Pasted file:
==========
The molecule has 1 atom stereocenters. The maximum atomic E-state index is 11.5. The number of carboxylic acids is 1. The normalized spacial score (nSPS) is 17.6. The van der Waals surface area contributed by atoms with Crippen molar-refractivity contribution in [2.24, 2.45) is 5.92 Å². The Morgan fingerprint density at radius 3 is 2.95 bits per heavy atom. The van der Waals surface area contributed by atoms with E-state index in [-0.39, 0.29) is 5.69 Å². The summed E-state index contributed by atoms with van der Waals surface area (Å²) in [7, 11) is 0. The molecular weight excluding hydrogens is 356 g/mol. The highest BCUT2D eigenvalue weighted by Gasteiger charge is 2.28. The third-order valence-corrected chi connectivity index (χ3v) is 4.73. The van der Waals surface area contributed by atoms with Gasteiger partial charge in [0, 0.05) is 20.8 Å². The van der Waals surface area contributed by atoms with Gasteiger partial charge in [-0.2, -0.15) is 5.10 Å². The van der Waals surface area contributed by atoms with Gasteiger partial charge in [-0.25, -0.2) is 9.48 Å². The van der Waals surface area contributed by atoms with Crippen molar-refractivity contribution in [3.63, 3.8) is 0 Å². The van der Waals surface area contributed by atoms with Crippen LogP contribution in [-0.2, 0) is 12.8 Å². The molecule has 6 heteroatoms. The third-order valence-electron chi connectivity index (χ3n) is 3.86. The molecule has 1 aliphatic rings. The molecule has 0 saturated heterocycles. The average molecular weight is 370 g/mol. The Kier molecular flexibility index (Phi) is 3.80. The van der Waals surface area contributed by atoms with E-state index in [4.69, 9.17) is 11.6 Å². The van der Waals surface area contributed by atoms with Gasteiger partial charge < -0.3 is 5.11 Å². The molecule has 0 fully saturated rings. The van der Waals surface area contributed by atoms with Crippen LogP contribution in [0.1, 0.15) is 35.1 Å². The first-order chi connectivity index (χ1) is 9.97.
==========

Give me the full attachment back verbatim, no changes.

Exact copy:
The molecule has 1 atom stereocenters. The maximum atomic E-state index is 11.5. The number of carboxylic acids is 1. The normalized spacial score (nSPS) is 17.6. The van der Waals surface area contributed by atoms with Crippen molar-refractivity contribution in [2.24, 2.45) is 5.92 Å². The Morgan fingerprint density at radius 3 is 2.95 bits per heavy atom. The van der Waals surface area contributed by atoms with E-state index in [-0.39, 0.29) is 5.69 Å². The summed E-state index contributed by atoms with van der Waals surface area (Å²) in [7, 11) is 0. The molecular weight excluding hydrogens is 356 g/mol. The highest BCUT2D eigenvalue weighted by Gasteiger charge is 2.28. The third-order valence-corrected chi connectivity index (χ3v) is 4.73. The van der Waals surface area contributed by atoms with Gasteiger partial charge in [0, 0.05) is 20.8 Å². The van der Waals surface area contributed by atoms with Gasteiger partial charge in [-0.2, -0.15) is 5.10 Å². The van der Waals surface area contributed by atoms with Gasteiger partial charge in [-0.25, -0.2) is 9.48 Å². The van der Waals surface area contributed by atoms with Crippen molar-refractivity contribution in [3.63, 3.8) is 0 Å². The van der Waals surface area contributed by atoms with Crippen LogP contribution in [-0.2, 0) is 12.8 Å². The molecule has 6 heteroatoms. The third-order valence-electron chi connectivity index (χ3n) is 3.86. The molecule has 1 aliphatic rings. The molecule has 0 saturated heterocycles. The average molecular weight is 370 g/mol. The Kier molecular flexibility index (Phi) is 3.80. The van der Waals surface area contributed by atoms with E-state index in [4.69, 9.17) is 11.6 Å². The van der Waals surface area contributed by atoms with Gasteiger partial charge < -0.3 is 5.11 Å². The molecule has 0 fully saturated rings. The van der Waals surface area contributed by atoms with Crippen LogP contribution in [0.1, 0.15) is 35.1 Å². The first-order chi connectivity index (χ1) is 9.97.